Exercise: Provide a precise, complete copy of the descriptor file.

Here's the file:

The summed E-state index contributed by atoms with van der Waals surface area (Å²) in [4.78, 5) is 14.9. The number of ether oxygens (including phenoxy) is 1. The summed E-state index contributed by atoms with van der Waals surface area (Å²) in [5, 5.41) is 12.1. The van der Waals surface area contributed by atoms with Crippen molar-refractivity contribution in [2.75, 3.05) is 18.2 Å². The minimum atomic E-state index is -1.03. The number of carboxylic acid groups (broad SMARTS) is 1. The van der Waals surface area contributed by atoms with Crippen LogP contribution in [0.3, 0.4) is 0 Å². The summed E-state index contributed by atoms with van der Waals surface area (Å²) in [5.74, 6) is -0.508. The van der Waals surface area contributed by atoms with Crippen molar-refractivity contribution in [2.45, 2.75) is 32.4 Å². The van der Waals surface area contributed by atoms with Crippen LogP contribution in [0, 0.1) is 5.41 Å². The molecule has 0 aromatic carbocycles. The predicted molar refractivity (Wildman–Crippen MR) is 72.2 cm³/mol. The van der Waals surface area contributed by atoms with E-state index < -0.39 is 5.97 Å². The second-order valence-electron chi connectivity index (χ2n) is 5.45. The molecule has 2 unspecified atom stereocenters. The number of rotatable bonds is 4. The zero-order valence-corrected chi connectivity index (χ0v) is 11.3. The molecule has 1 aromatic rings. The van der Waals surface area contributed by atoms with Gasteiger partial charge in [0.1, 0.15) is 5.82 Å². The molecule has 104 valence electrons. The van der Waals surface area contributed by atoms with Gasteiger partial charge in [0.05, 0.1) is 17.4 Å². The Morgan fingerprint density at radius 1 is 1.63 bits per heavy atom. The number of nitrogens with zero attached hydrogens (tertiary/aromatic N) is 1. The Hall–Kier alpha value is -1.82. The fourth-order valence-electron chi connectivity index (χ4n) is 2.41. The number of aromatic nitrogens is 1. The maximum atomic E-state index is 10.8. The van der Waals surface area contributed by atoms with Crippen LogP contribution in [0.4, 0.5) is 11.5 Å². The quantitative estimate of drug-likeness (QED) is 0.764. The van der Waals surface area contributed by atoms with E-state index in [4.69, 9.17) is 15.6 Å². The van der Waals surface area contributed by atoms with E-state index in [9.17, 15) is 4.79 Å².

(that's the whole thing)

The summed E-state index contributed by atoms with van der Waals surface area (Å²) in [4.78, 5) is 14.9. The number of ether oxygens (including phenoxy) is 1. The summed E-state index contributed by atoms with van der Waals surface area (Å²) in [5, 5.41) is 12.1. The van der Waals surface area contributed by atoms with Crippen molar-refractivity contribution in [2.75, 3.05) is 18.2 Å². The minimum atomic E-state index is -1.03. The number of carboxylic acid groups (broad SMARTS) is 1. The van der Waals surface area contributed by atoms with Crippen LogP contribution in [0.3, 0.4) is 0 Å². The summed E-state index contributed by atoms with van der Waals surface area (Å²) in [5.74, 6) is -0.508. The van der Waals surface area contributed by atoms with Crippen molar-refractivity contribution in [2.45, 2.75) is 32.4 Å². The van der Waals surface area contributed by atoms with Crippen LogP contribution in [0, 0.1) is 5.41 Å². The molecule has 0 aromatic carbocycles. The predicted molar refractivity (Wildman–Crippen MR) is 72.2 cm³/mol. The van der Waals surface area contributed by atoms with E-state index < -0.39 is 5.97 Å². The second-order valence-electron chi connectivity index (χ2n) is 5.45. The molecule has 2 unspecified atom stereocenters. The number of rotatable bonds is 4. The zero-order valence-corrected chi connectivity index (χ0v) is 11.3. The molecule has 1 aromatic rings. The van der Waals surface area contributed by atoms with Gasteiger partial charge in [0.1, 0.15) is 5.82 Å². The molecule has 104 valence electrons. The van der Waals surface area contributed by atoms with Gasteiger partial charge in [0.05, 0.1) is 17.4 Å². The Morgan fingerprint density at radius 1 is 1.63 bits per heavy atom. The number of nitrogens with zero attached hydrogens (tertiary/aromatic N) is 1. The Hall–Kier alpha value is -1.82. The fourth-order valence-electron chi connectivity index (χ4n) is 2.41. The number of aromatic nitrogens is 1. The maximum atomic E-state index is 10.8. The van der Waals surface area contributed by atoms with Crippen LogP contribution in [0.4, 0.5) is 11.5 Å². The quantitative estimate of drug-likeness (QED) is 0.764. The van der Waals surface area contributed by atoms with E-state index in [4.69, 9.17) is 15.6 Å². The van der Waals surface area contributed by atoms with E-state index in [9.17, 15) is 4.79 Å².